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How cleft surgery unites families, saves lives

By Risikat Ramoni The birth of a child with cleft lip and palate in Nigeria is often associated with evil. The children are stigmatized and…

By Risikat Ramoni

The birth of a child with cleft lip and palate in Nigeria is often associated with evil. The children are stigmatized and left to die, or abandoned to face lifelong problems. Daily Trust reports on how the provision of free surgical treatment by Smile Train is changing the stories of the affected children and their families.

Tomiwa Ade was surprised and sad when she was presented with her newborn twins. The two girls both had cleft lip and cleft palate at birth.

When her husband saw the babies, he stopped giving her feeding money despite knowing she relied solely on him for survival. She was not working. Everyone she knew deserted her.

Sometimes, her mother-in-law will send people to her house to mock her, saying she must have done something evil which was why she gave birth to children with cleft lip and palate.

Life was not easy for her as caring for the twins became a difficult task. The babies did not eat well, which left Mrs Ade frustrated and stressed up always. She was referred to the Lagos University Teaching Hospital (LUTH) where her twins were attended to.

Smile Train – a non-government cleft-focused organization, picked up the bill for the twins. The organisation has been footing medical bills for children undergoing surgery for cleft lip and palate – and changing the stories of families.

Between 2007 and October this year, Smile Train has foot the bill for some 31,000 successful cleft surgeries, giving families a reason to stay united.

Due to a lack of feeding allowance, the twins were malnourished and so were placed on a nutrition programme. When they became healthier, they had their free surgeries. After they went back home, their father got wind of the information and upon seeing the changes in the children, he returned home. The family is now together.

“The main impact of our work in the lives of families who had issues is that after surgery, families are brought together,” says the Senior Program Manager of Smile Train West Africa, Victoria Awazie. 

“If it is a family that the father has walked away from, when he sees the repairs, he comes back to the family. It reunites husband and wife as well as their relatives.”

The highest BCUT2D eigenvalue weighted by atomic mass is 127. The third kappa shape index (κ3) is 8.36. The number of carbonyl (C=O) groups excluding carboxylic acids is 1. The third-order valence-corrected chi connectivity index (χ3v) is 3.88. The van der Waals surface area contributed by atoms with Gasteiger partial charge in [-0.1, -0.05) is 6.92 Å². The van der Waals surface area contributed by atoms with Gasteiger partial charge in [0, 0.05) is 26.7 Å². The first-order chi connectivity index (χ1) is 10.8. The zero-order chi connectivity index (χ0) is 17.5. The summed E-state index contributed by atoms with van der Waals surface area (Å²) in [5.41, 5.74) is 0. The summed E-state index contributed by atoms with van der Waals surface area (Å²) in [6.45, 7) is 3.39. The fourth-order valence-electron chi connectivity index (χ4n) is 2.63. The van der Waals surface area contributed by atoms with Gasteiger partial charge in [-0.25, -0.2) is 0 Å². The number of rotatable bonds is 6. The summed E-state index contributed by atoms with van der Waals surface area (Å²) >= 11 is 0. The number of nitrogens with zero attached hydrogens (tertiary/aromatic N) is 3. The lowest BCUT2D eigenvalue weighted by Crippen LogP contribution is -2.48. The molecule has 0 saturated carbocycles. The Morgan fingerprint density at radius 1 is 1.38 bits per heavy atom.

According to a 2022 CDC statistics, cleft lip and palate is one of the 10 most common birth defects in the world. The incidence of cleft lip and palate across the world is generally accepted to be one in 1,000 births and it is more common in males than females. 

In an article titled, epidemiology of cleft lip and palate in Nigeria: a data-based study published in the international journal of scientific research in 2021, the most common type is cleft lip palate (61.4 per cent) followed by cleft palate (20.7 per cent) while the least common is cleft lip (17.9 per cent).

A cleft lip is an opening in the upper lip; a cleft palate is an opening in the roof of the mouth. In both cases, an opening is formed, owing to the fact that the facial structure or roof of the mouth does not close completely during development. A child can be born with only cleft lips or palate or both of these conditions.

Cleft in Nigeria

In Nigeria, the birth of a child with cleft is attributed to evil, black magic and curse. Many abandon such kids while those who chose to accept the babies end up being rebuked by spouse, families, and friends.

There are incidences where a blissful marriage suddenly turned sour when a child with cleft is born as the husband stops caring and being supportive. 

Augustina Wigwe has lived that life. The joy of having her first child in 2013 was cut short when the baby presented with a cut in the lips and throat. She could not take the child out or show everyone around she had given birth. With counselling, a corrective surgery was done. It was her first, and she had the support of her husband, family and friends.

Her second birth had no medical problems. But the third did: the baby had both cleft lip and palate, and Down’s Syndrome. The support vanished. Her marriage ended. Now, she is left to care for three children alone.